the villa

I once sat in on a game of D&D 3rd edition where the party gathered in a city. We met each other, found an artificial way to know each other, and spent the rest of the evening dithering. One PC wanted to head into the hills to deal with rumors of gnolls, another wanted to go down into the sewers, and another wanted to RP communing with her god in the temple. None of the players wanted to be so rude as to force the others into playing a game they didn’t want to, so no one got to play a game they wanted to. We could have used a ticket onto the railroad.

One of the things I’ve always liked about Shadowrun is that it is very good at dispensing with player confusion about what should be done during a game session. You have a Johnson, you get a mission, you do it.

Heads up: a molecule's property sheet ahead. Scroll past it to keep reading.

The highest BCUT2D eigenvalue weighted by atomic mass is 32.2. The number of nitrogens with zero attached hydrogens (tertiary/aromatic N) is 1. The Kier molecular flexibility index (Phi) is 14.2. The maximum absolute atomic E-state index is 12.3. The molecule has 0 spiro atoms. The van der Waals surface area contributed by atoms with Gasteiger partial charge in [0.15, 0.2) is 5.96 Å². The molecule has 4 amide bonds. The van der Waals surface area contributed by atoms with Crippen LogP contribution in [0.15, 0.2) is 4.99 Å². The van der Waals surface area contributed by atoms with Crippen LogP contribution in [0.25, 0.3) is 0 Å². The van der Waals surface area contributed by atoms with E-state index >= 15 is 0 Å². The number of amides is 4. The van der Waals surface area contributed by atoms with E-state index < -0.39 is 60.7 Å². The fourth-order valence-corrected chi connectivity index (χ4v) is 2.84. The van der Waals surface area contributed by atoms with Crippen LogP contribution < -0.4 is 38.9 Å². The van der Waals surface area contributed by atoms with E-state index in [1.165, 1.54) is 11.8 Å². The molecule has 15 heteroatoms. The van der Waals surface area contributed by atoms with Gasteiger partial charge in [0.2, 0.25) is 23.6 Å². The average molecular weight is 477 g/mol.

And so we have the Villa. The man who owns it needs to be killed, and the PCs have to go in and do it.1

Not all monsters lurk in the wilderness. Sometimes they hide in the city, in plain sight.

Villa Players Copy

The Villa. Players’ copy.

The Villa was built in the latter days of empire, when merchants were kings and no one barred their windows. Those days have passed.

But the Villa remains. It still looks like it used to, but traps line the sills of those windows and the old workshop houses the cots of a squad of mercenaries.

Villa GM Copy

GM copy. 5′ squares.

(GM copy gridded and keyed with numbers. Haven’t decided if I want to write up the full location keyset.)

So who owns the Villa now? A local viscount? Upjumped guildman? Warlock? And why does he need to be dead?

1 For bonus fun, maybe he doesn’t need to be killed, only retrieved. How happy is he going to be about that?

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